In some ways this is hardly a radical change. It’s been true for decades now that central cities are the furthest left, while rural areas (with some, increasingly rare) exceptions were the furthest right. The suburbs used to be the middle ground, but the line of contestation has now pushed further out into the metropolitan periphery; these Democratic suburban gains have been offset somewhat by rural losses. This shift among well-off urbanites reflects their comfort with the party that now favors merit-driven expertise and wonky policy solutions, plus the surge of a college-educated class seeking to spread its more cosmopolitan cultural values.
Nor has their arrival dramatically changed the ideological composition of the party. Despite what Karp says, Biden is no less progressive than every other recent Democratic nominee, and in some ways is more so. This comes as little comfort to the leftward wing of the party, which of course wants more immediate change and someone who isn’t tied into the party’s establishment over the past 50 years, but it wouldn’t be right to suggest Biden primary voters have somehow stolen the party away from its roots. The loss of rural, somewhat more populist centrists has been offset by suburban, more technocratic centrists. Or, perhaps more than offset: given the Democratic Party’s performance nationally in the 70s and 80s and the simple reality of demographic trends, this seems like a trade-off with more pluses than minuses if one’s only goal is to win more elections.
I’m doing my best not to make any normative assumptions here and just describe things as they are. It’s not nearly as clean as this narrative would suggest, as 2016 showed; reactions can be swift and powerful, and it’s not hard to call out hubris or naivete in the so-called coalition of the ascendant. Thinking only in terms of voting blocs can be narrow-minded, and there are real consequences to leaving behind any sort of rhetoric appealing to a group that had previously been part of the coalition. (In Minnesota, just ask the Iron Range.) For now, we’ll settle for the conclusion that there are indeed at least two pretty distinct types of Democrat, one which does well in higher-income areas and one that does well in lower-income areas. The interplay between these camps will continue to define the Democratic Party even as Hillary Clinton and Bernie Sanders fade away.
The Realities of Coalition Politics
Alexandria Ocasio-Cortez has observed that, in a European country, she and Joe Biden would be in different parties. She’s probably right, and while they too have their drawbacks, I would generally endorse proportional and parliamentary systems as more effective than the lumbering hulk the U.S. uses. But that’s not the system we have. We have a two-party, winner-take-all system that features some additional, bizarre, anti-democratic bugs like the Electoral College that privilege the votes of people in a handful of vital demographics in swing states. This system creates odd zombie coalitions in our two zombie parties. For a long time, segregationist southerners aligned with working-class northerners and a few intellectual backers to create a Democratic majority; later, the religious right fused with chamber of commerce-minded fiscal conservatives to create an era of Republican dominance. So long as it maintains its current institutional form, American politics will create some very strange bedfellows. Hence we have the coalition of comfortable suburbanites with an expansive version of their American Dream and a generally diverse and younger bloc that considers American capitalism fundamentally alienating, and it doesn’t even seem that unnatural, as they are united in negative partisanship against Donald Trump.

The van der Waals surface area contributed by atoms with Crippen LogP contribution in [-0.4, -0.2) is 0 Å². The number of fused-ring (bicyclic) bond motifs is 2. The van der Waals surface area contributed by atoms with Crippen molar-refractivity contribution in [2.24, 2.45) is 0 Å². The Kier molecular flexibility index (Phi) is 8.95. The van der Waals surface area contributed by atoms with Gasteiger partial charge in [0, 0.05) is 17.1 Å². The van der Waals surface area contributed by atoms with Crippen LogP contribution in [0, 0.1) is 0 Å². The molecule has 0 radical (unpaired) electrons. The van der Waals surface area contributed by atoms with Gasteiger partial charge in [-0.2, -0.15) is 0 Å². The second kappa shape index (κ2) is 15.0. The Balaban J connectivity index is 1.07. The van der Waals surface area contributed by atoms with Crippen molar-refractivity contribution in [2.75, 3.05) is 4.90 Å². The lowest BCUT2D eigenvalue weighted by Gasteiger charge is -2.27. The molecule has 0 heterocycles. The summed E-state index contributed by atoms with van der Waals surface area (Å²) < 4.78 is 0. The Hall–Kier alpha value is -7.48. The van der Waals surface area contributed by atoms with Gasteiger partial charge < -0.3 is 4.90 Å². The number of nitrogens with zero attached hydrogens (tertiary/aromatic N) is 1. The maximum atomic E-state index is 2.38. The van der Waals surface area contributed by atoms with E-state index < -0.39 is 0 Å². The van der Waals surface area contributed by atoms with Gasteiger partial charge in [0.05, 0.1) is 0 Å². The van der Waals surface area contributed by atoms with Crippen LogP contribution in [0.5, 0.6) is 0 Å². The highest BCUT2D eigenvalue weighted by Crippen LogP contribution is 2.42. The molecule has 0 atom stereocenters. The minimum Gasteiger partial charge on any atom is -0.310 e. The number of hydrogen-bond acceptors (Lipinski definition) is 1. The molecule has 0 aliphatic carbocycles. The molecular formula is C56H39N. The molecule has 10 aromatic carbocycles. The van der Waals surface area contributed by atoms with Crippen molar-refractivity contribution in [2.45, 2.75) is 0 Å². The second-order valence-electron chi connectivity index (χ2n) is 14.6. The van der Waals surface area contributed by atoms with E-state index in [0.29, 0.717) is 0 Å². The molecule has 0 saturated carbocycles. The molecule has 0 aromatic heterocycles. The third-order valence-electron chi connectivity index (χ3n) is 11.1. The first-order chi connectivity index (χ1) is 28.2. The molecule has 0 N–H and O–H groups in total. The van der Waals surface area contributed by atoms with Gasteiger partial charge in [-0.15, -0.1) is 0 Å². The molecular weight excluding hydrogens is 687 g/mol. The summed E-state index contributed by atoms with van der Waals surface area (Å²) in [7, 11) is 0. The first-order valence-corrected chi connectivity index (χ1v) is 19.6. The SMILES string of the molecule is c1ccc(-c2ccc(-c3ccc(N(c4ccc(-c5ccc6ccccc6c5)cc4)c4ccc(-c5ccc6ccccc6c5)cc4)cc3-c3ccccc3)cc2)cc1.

And so, though faced with serious institutional roadblocks such as the Electoral College and over-concentration in urban congressional districts, the Democrats seem to have a passably stable majority. No matter what happens in the Electoral College, Biden will almost certainly be the seventh Democratic candidate in the past eight presidential elections to win the popular vote, and the generic congressional ballot seems similarly aligned. The new Democratic fusion won’t be a permanent or tension-free alignment, but these groups have enough in common right now that they vote together regularly. Their opposition has, at least temporarily, become a vehicle for a single person’s whims, the traditional fiscal conservatism thrown out the door and the morals of the religious right mortgaged in a bargain for a few judges.
The power of a single personality can certainly win an election or two and define a brief era in politics. But winning with any consistency in a democracy requires large, often unwieldy coalitions. Even if the U.S. had a parliamentary system and Ocasio-Cortez and Biden were in different parties, they would still probably end up in a coalition government together, unless Biden’s party were to instead form a coalition government with a center-right party, which I doubt AOC and friends would find an optimal outcome. Alternatively, we have seen a few European attempts at far right and far left coalition governments that leave out the supposedly discredited and decadent center, but that’s nearly impossible to imagine in the United States given the racial dynamics at play.
Karp is confident that, given Sanders’ strong support among younger voters, it’s only a matter of time before his camp takes over the Democratic Party. I don’t doubt that this group has reason to feel optimistic about its future in the party, and another four years of Donald Trump could well be the accelerant that prompts a revolution sooner rather than later. (An old JFK line, written of Third World nations, comes to mind in an increasingly stratified society: “Those who make peaceful revolution impossible will make violent revolution inevitable.”) But coalitions can be fickle things, and groups can realign in strange ways: just ask any current Republican who, eight years ago, thought his or her party was a bastion of fiscal conservatism or free trade or an interventionist foreign policy. The U.S. election system is also designed to revert to a mean, with no permanent majority lasting forever. But for the time being, Biden Democrats and Sanders Democrats are wedded to one another, and have to find ways to coexist if they would like to win anything.
One thought on “Democratic Coalition Politics”
Great analysis. Thanks for writing this.